Oman–Yemen relations

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Omani – Yemeni relations
Map indicating locations of Oman and Yemen



Oman–Yemen relations refer to bilateral relations between Oman and Yemen . The two countries share a border. Both Oman and Yemen were part of the Persian Empire, and later the Umayyad and Abbasid caliphates. Yemen has an embassy in Muscat. Oman has an embassy in Sana'a. Both countries are members of the Arab League and Organisation of Islamic Cooperation. They neighbor each other, with Yemen to the West and Oman to the East.


During the early 1970s relations between Oman and the neighboring People´s Democratic Republic of Yemen (South Yemen) deteriorated, following conflict in Dhofar Province with a guerrilla organization, known from 1974 as the People's Front for the Liberation of Oman, which the South Yemeni government supported. Although a cease-fire was mediated by Saudi Arabia in March 1976, the situation remained tense.[citation needed] The PFLO threat diminished further with the establishment of diplomatic relations in October 1983 between South Yemen and Oman, and South Yemen subsequently lessened propaganda and subversive activities against Oman. In late 1987, Oman opened an embassy in Aden, South Yemen, and appointed its first resident ambassador to the country.[citation needed]

After the Gulf War rapprochement between united Yemen and neighboring Oman took place. After North and South Yemen merged in May 1990, Oman settled its border disputes with the new united Republic of Yemen on October 1, 1992. Oman also hoped to take part in Yemen's oil development.[1]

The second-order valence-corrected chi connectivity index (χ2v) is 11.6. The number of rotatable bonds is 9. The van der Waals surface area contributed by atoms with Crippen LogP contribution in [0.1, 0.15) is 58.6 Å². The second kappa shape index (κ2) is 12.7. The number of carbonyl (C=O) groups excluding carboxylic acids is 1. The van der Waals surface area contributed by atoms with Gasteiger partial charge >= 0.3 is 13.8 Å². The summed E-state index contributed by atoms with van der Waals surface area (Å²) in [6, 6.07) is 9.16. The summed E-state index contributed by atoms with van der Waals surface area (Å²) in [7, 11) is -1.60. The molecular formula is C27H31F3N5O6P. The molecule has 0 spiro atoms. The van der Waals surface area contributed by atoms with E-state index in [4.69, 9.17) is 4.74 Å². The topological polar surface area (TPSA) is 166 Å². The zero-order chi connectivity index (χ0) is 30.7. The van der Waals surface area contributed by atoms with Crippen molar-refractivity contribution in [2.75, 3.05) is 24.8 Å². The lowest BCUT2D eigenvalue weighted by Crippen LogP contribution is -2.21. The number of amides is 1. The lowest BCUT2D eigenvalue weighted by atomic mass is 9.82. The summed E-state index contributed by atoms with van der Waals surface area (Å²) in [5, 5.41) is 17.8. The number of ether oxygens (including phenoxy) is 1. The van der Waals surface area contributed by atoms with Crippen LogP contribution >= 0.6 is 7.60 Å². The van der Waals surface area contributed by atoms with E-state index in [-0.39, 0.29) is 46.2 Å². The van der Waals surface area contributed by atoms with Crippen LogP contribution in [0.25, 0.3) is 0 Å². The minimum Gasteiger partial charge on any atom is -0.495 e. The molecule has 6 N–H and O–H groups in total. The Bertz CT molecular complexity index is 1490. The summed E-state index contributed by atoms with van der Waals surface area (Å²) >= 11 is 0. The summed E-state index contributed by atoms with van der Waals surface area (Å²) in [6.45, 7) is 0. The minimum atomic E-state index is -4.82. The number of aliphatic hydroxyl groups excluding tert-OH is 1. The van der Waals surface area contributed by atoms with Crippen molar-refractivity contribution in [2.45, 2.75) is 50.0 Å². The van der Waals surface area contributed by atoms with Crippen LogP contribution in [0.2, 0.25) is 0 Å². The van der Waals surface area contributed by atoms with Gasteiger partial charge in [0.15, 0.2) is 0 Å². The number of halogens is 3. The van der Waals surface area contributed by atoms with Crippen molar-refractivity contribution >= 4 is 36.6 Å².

In September 2008, the two countries began discussions to form a regional center to combat piracy. In May 2009, Oman signaled support for Yemen’s integrity and the government of President Ali Abdullah Saleh by withdrawing the Omani citizenship of southern Yemeni politician Ali Salim Al Bidh, who was believed to be stoking separatist sentiment in south Yemen.[2]

On January 2011 in a preparatory meeting for the second Arab Summit of Economic and Social Development which took place in the Egyptian city of Sharm el-Sheikh, Foreign Minister Abu-Bakr al-Qirbi and Minister Responsible for Foreign Affairs Yusuf bin Abdullah have discussed the bilateral relations between Yemen and Oman and means of boosting them.[3]


  1. ^ Philip Bowring (May 14, 1993). ""Oman and Yemen: Good News From the Arabian Peninsula". The New York Times. Retrieved 2016-10-23. 
  2. ^ Oman: Reform, Security, and U.S. Policy. Kenneth Katzman, U.S Congressional Service.
  3. ^ "26 Septemper News- Yemen, Oman discuss bilateral relations". 2011-01-18. Retrieved 2016-10-23.